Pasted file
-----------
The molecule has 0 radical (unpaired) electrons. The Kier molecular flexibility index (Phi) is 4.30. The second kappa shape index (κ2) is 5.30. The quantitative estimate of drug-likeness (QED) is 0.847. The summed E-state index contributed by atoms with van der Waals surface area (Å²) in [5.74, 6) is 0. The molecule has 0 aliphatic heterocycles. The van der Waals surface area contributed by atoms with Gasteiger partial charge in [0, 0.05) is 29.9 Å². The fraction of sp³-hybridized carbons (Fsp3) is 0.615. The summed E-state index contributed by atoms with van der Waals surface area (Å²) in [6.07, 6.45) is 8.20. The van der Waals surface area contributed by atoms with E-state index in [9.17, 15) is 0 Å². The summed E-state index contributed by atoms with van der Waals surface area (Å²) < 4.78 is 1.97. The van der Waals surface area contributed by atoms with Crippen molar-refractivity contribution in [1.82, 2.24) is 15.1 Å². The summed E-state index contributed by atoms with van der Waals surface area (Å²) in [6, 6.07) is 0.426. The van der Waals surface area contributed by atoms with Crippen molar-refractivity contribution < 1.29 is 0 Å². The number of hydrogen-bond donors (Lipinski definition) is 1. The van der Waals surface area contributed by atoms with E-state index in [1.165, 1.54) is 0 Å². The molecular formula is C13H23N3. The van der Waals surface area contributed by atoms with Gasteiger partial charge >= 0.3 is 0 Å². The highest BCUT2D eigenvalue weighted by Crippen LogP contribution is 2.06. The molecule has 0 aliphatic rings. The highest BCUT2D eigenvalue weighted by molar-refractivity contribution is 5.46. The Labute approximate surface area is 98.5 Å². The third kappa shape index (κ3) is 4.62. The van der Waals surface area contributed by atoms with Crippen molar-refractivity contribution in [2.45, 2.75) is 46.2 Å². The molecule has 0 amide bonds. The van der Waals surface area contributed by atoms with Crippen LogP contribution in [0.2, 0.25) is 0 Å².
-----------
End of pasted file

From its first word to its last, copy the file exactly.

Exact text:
The molecule has 0 radical (unpaired) electrons. The Kier molecular flexibility index (Phi) is 4.30. The second kappa shape index (κ2) is 5.30. The quantitative estimate of drug-likeness (QED) is 0.847. The summed E-state index contributed by atoms with van der Waals surface area (Å²) in [5.74, 6) is 0. The molecule has 0 aliphatic heterocycles. The van der Waals surface area contributed by atoms with Gasteiger partial charge in [0, 0.05) is 29.9 Å². The fraction of sp³-hybridized carbons (Fsp3) is 0.615. The summed E-state index contributed by atoms with van der Waals surface area (Å²) in [6.07, 6.45) is 8.20. The van der Waals surface area contributed by atoms with E-state index in [9.17, 15) is 0 Å². The summed E-state index contributed by atoms with van der Waals surface area (Å²) < 4.78 is 1.97. The van der Waals surface area contributed by atoms with Crippen molar-refractivity contribution in [1.82, 2.24) is 15.1 Å². The summed E-state index contributed by atoms with van der Waals surface area (Å²) in [6, 6.07) is 0.426. The van der Waals surface area contributed by atoms with Crippen molar-refractivity contribution < 1.29 is 0 Å². The number of hydrogen-bond donors (Lipinski definition) is 1. The van der Waals surface area contributed by atoms with E-state index in [1.165, 1.54) is 0 Å². The molecular formula is C13H23N3. The van der Waals surface area contributed by atoms with Gasteiger partial charge >= 0.3 is 0 Å². The highest BCUT2D eigenvalue weighted by Crippen LogP contribution is 2.06. The molecule has 0 aliphatic rings. The highest BCUT2D eigenvalue weighted by molar-refractivity contribution is 5.46. The Labute approximate surface area is 98.5 Å². The third kappa shape index (κ3) is 4.62. The van der Waals surface area contributed by atoms with Crippen molar-refractivity contribution in [2.45, 2.75) is 46.2 Å². The molecule has 0 amide bonds. The van der Waals surface area contributed by atoms with Crippen LogP contribution in [0.2, 0.25) is 0 Å².